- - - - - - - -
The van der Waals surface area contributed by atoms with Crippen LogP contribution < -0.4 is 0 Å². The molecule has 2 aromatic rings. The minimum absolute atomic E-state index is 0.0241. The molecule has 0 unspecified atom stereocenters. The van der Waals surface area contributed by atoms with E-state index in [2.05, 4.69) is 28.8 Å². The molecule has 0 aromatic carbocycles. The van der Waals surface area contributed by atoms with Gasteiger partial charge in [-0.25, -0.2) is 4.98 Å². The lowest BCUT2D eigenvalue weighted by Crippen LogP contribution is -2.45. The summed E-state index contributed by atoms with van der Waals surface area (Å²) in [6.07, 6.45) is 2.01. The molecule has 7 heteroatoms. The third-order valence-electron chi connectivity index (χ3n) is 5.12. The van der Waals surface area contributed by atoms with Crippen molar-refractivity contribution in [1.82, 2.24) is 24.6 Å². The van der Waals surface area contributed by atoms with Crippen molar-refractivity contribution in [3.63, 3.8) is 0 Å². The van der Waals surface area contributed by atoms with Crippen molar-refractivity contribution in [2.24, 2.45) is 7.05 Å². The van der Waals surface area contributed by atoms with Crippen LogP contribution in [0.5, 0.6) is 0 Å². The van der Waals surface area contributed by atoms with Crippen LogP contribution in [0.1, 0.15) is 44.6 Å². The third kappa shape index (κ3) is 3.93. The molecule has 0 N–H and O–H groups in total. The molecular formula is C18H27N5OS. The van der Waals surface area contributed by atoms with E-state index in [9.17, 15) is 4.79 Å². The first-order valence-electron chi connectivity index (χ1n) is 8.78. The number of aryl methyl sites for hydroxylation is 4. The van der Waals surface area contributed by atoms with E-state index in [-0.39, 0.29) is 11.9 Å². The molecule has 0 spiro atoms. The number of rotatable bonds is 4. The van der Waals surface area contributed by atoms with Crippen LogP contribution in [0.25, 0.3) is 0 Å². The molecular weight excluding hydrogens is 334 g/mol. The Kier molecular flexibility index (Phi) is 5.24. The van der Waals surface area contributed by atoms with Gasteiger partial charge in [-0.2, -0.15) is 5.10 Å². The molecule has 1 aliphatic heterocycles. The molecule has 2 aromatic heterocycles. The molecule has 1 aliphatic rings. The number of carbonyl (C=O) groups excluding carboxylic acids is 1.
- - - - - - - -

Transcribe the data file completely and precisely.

The van der Waals surface area contributed by atoms with Crippen LogP contribution < -0.4 is 0 Å². The molecule has 2 aromatic rings. The minimum absolute atomic E-state index is 0.0241. The molecule has 0 unspecified atom stereocenters. The van der Waals surface area contributed by atoms with E-state index in [2.05, 4.69) is 28.8 Å². The molecule has 0 aromatic carbocycles. The van der Waals surface area contributed by atoms with Gasteiger partial charge in [-0.25, -0.2) is 4.98 Å². The lowest BCUT2D eigenvalue weighted by Crippen LogP contribution is -2.45. The summed E-state index contributed by atoms with van der Waals surface area (Å²) in [6.07, 6.45) is 2.01. The molecule has 7 heteroatoms. The third-order valence-electron chi connectivity index (χ3n) is 5.12. The van der Waals surface area contributed by atoms with Crippen molar-refractivity contribution in [1.82, 2.24) is 24.6 Å². The van der Waals surface area contributed by atoms with Crippen molar-refractivity contribution in [3.63, 3.8) is 0 Å². The van der Waals surface area contributed by atoms with Crippen molar-refractivity contribution in [2.24, 2.45) is 7.05 Å². The van der Waals surface area contributed by atoms with Crippen LogP contribution in [0.5, 0.6) is 0 Å². The van der Waals surface area contributed by atoms with Crippen LogP contribution in [0.1, 0.15) is 44.6 Å². The third kappa shape index (κ3) is 3.93. The molecule has 0 N–H and O–H groups in total. The molecular formula is C18H27N5OS. The van der Waals surface area contributed by atoms with E-state index in [9.17, 15) is 4.79 Å². The first-order valence-electron chi connectivity index (χ1n) is 8.78. The number of aryl methyl sites for hydroxylation is 4. The van der Waals surface area contributed by atoms with E-state index in [-0.39, 0.29) is 11.9 Å². The molecule has 0 spiro atoms. The number of rotatable bonds is 4. The van der Waals surface area contributed by atoms with Crippen LogP contribution in [0.25, 0.3) is 0 Å². The molecular weight excluding hydrogens is 334 g/mol. The Kier molecular flexibility index (Phi) is 5.24. The van der Waals surface area contributed by atoms with Gasteiger partial charge in [-0.2, -0.15) is 5.10 Å². The molecule has 1 aliphatic heterocycles. The molecule has 2 aromatic heterocycles. The molecule has 1 aliphatic rings. The number of carbonyl (C=O) groups excluding carboxylic acids is 1.